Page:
I like the idea of documenting a community, but the nature of the community did not make the work easy to apprehend. Here we are not in a closed world in the casual sense of « community » with a limit which is defined by the territory, but, like in many communities, the appartenance or the belief is up to everyone. The River Thames has its own existence, a source in Gloucestershire, and 346 kilometers later a mouth in Essex. The name Thames is supposed to mean « dark » whose the title of the book refers to ! When you live by a river, you can choose to live with or without it. You can « grow up » in the floodplain, enjoying all activities induces, or you can just dream to « escape ». This is when you are (or not) part of the community.
There are two main reasons why I really like the book. The first one is very personal : I have a particular relationship with The River Thames since I have been on a summer camp, years ago when I was a teenager, in Wallingford in Oxfordshire. We spent time visiting around but also had some free time for canoeing, which was, of course on the River Thames. I am particularly at ease in the water and this was the only time in my life when I got almost drowned. Since then, I consider myself as part of this community of the Dark River and I don’t blame it. Well, you may already know that I like to add some personal considerations to my book reviews.
The second one, more simple, is a fascination for English photography, especially when it focuses on the Brits and their way of life. In his work, Tom Farmer shows us all the life beside the river. From open landscapes to detailed close-ups of the banks which confines to some intimacy. We’re not on a guide tour but rather with someone who leads you to his very secret and hidden places. You meet boats and find some fishing spots, you discover an old caravan at the bend of a path. In the first part of the book, we are in rural areas and slowly, industrialisation appears. Trees disappear to let the place to concrete buildings. The landscapes change from natural to anthropized and they open. The horizon becomes visible, when not hidden behind a wall and the light also changes. It brightens. But apart in the first photograph, the presence of human beings is always palpable in the photos, wether it is a person herself or the trace of anthropisation (a pylon behind trees…).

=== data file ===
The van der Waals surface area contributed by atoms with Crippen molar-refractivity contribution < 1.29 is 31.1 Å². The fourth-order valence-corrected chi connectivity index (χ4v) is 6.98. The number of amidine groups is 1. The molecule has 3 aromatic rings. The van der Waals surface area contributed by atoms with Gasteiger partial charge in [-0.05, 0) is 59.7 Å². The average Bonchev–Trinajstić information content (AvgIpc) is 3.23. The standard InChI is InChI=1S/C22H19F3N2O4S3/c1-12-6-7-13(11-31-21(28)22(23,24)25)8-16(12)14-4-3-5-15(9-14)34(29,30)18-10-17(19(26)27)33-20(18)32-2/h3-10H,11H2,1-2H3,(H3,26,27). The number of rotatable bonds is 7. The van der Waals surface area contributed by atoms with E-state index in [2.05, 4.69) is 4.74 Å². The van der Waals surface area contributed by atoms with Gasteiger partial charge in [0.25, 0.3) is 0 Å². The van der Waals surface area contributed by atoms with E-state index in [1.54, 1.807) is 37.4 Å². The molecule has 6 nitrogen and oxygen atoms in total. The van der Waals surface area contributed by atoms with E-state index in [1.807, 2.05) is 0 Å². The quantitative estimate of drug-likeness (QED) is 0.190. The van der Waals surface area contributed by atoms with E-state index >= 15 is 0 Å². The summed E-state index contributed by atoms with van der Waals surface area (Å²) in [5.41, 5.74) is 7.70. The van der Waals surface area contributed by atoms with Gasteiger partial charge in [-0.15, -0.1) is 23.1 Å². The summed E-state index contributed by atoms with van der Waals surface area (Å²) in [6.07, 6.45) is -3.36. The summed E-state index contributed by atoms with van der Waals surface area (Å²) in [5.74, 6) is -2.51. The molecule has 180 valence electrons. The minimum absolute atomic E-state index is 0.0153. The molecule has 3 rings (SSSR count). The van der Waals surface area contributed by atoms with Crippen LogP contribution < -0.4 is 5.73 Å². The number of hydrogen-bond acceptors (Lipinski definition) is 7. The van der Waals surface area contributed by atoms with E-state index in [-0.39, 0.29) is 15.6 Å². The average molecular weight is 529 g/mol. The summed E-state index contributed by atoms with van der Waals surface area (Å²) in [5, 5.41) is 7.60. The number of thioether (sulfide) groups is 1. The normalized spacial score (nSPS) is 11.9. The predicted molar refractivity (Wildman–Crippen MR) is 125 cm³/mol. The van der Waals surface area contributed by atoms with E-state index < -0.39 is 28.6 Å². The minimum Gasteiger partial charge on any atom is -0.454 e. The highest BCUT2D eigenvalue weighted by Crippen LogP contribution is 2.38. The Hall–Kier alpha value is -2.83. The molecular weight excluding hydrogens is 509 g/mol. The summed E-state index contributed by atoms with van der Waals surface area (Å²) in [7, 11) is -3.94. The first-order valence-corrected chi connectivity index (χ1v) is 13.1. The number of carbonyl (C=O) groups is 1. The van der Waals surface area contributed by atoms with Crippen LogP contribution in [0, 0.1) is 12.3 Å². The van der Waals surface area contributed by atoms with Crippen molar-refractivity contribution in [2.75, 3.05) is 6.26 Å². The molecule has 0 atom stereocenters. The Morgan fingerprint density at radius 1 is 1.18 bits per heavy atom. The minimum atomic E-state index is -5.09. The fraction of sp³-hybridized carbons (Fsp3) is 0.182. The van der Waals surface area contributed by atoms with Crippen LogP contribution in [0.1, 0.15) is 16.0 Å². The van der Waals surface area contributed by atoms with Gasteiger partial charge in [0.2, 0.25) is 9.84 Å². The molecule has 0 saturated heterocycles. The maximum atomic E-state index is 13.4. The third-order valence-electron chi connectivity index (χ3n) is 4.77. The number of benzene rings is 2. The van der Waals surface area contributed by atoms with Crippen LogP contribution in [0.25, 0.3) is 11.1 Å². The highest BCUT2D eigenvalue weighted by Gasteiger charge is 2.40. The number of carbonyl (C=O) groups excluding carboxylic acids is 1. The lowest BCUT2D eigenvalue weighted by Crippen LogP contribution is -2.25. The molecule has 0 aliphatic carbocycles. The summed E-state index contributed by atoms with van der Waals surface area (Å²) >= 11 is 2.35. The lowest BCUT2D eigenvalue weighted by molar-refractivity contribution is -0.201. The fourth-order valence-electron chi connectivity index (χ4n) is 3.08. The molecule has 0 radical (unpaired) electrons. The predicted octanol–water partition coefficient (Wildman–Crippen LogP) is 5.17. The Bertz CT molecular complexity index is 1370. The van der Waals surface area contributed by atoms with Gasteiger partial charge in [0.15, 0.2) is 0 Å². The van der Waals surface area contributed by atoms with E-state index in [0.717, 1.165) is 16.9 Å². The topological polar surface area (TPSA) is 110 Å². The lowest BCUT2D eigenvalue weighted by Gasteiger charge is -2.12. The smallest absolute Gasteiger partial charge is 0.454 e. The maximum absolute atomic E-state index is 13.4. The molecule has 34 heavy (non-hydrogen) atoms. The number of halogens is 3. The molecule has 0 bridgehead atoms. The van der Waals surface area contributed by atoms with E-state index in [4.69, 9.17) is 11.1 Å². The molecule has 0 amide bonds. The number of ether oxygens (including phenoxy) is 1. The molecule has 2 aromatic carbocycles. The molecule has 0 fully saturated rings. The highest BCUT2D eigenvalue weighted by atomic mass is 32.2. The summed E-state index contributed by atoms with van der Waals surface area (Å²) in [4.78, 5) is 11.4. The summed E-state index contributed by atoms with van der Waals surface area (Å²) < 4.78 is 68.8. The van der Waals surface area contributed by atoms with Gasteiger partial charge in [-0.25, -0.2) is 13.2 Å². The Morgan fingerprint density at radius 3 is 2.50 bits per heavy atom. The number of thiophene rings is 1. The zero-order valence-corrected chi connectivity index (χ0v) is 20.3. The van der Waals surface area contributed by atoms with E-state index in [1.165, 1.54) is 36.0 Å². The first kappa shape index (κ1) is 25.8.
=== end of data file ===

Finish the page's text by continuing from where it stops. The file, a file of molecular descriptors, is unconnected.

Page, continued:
Many scenes shown are popular events : a traditional fest, a point of view from Battersea park, regattas, a takeaway van with people queuing…) and all those photos are interspersed with some intimate close-up portraits of inhabitants. They sometimes stare proudly at the camera or don’t pay attention to it, absorbed in their activities. The third typology of photographs is « interiors » photographs. People are photographed inside their home, or empty rooms are shown with what appear to be decorations or trophies hanged on wall. They say a lot about their owners… Last but not least, I also really appreciate the square format of the photographs which does not push the reader in a preconceived formal reading.
Hardcover book with a blue linen and a silkscreen cover, 22 x 22 cm, 60 pages with 45 color photos. Print run of 20 for the first edition.
More info : http://www.tomfarmerphotography.com/
And the gallery where to find the book if some copies remain : www.vortigernmargate.com
All images copyright Tom Farmer, can be removed on request.
The sociology of football : An unconditional love, by Alex Ingram and FC Volga United by Sergey NovikovPosted: May 9, 2015
In the mid seventies, as a teenager, one of my biggest concern was football, particularly because, in France, it was the glorious time of « Les verts » the football team of Saint Etienne which gained access, in 1976, to the final of what was then the equivalent of the European champions league. I with my friends had a crazy spring time watching all matches until the last one versus the Bayern who defeated St Etienne 1-0. In those days, every spare moment was dedicated to play with a ball or… to collect Panini stickers and save them in a, seasons after seasons, never finished album. I discovered recently that, nowadays you can buy the missing vignettes from their internet site, clever business !